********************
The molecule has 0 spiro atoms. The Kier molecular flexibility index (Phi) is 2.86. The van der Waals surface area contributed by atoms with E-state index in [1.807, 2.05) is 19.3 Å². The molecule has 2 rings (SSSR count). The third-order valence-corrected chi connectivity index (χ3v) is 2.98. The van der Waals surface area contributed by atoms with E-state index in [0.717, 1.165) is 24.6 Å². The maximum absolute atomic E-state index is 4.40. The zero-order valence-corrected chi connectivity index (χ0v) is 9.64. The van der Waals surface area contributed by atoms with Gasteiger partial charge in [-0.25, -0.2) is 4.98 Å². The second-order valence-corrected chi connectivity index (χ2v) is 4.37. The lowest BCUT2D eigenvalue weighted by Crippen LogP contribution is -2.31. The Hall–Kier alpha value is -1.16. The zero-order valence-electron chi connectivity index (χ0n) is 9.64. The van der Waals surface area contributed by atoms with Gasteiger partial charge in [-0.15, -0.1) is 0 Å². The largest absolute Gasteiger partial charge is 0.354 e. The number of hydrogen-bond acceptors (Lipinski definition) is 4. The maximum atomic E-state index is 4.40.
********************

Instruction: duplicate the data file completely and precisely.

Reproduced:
The molecule has 0 spiro atoms. The Kier molecular flexibility index (Phi) is 2.86. The van der Waals surface area contributed by atoms with E-state index in [1.807, 2.05) is 19.3 Å². The molecule has 2 rings (SSSR count). The third-order valence-corrected chi connectivity index (χ3v) is 2.98. The van der Waals surface area contributed by atoms with E-state index in [0.717, 1.165) is 24.6 Å². The maximum absolute atomic E-state index is 4.40. The zero-order valence-corrected chi connectivity index (χ0v) is 9.64. The van der Waals surface area contributed by atoms with Gasteiger partial charge in [-0.25, -0.2) is 4.98 Å². The second-order valence-corrected chi connectivity index (χ2v) is 4.37. The lowest BCUT2D eigenvalue weighted by Crippen LogP contribution is -2.31. The Hall–Kier alpha value is -1.16. The zero-order valence-electron chi connectivity index (χ0n) is 9.64. The van der Waals surface area contributed by atoms with Gasteiger partial charge in [-0.15, -0.1) is 0 Å². The largest absolute Gasteiger partial charge is 0.354 e. The number of hydrogen-bond acceptors (Lipinski definition) is 4. The maximum atomic E-state index is 4.40.